Darkness in spirituality

I find myself increasingly uneasy about the way the language of darkness is used in spirituality. We equate lightness and whiteness with good, darkness and blackness with evil. There are clear racist issues in this. It’s also a line of thought I think owes much to the Middle Eastern sky Gods who are all very much about the penetrating light of the divine.

Paganism is full of Earth Gods, underworld Gods, night Gods and other deities of darkness. Inside wombs and cauldrons there is darkness, not light. There is absolutely no reason to associate light with goodness and darkness with evil – both are necessary and both are harmful in excess. You can die of too much light, dried out, burned, or cancerous. There is comfort, sleep and healing to be found in the natural darkness of night. There is mystery and beauty in the dark places – and the way our ancient ancestors went there to do beautiful cave paintings is well worth contemplating.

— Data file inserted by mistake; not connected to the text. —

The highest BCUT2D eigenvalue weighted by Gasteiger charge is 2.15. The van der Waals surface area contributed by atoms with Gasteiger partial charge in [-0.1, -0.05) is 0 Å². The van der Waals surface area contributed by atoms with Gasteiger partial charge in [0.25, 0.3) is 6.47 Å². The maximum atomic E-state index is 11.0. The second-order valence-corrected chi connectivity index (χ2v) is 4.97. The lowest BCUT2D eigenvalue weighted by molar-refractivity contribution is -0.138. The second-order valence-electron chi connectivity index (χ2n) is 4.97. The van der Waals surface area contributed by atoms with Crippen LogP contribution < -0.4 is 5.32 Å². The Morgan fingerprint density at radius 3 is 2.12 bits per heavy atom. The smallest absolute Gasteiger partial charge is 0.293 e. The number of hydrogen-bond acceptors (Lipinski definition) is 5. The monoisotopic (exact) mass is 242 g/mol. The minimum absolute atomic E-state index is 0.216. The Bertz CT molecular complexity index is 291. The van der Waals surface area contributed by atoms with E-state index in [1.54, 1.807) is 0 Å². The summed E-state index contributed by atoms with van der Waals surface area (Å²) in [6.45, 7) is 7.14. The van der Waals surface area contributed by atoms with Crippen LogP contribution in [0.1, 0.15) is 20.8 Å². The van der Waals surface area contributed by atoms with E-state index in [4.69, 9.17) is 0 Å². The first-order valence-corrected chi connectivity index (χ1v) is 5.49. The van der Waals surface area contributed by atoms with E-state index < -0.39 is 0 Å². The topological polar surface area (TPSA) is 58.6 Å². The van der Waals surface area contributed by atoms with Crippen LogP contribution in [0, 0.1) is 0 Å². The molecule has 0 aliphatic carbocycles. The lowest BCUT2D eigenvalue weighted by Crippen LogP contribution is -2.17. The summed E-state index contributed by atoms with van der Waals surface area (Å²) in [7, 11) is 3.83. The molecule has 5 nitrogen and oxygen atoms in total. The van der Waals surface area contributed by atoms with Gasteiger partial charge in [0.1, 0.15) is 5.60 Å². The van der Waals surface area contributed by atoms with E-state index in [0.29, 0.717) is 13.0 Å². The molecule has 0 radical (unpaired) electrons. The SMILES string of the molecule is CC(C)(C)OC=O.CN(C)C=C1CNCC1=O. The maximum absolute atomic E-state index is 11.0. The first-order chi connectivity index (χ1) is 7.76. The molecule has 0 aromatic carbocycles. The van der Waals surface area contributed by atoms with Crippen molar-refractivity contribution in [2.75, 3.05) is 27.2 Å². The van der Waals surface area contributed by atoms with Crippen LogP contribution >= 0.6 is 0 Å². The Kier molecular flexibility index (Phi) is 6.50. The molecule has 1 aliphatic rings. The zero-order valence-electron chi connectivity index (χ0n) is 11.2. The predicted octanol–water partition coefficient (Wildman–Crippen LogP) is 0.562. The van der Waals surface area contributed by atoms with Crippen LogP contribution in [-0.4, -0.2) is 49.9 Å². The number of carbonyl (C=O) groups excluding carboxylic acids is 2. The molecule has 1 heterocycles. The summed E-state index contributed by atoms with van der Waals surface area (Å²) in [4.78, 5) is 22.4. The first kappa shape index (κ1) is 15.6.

There may be some value in talking about human actions and choices in terms of good and evil. Often, talking about light and darkness in this way just allows us to externalise our own choices and reduce our feelings of responsibility. A person can be in darkness or in light and their actions are of their own making. What we do in the privacy of darkness – sex particularly – isn’t necessary shameful, just something we don’t want to share with everyone. If doing it in broad daylight seems like the more honest and virtuous position – I rather feel the politics of the last few years should have scuppered that illusion.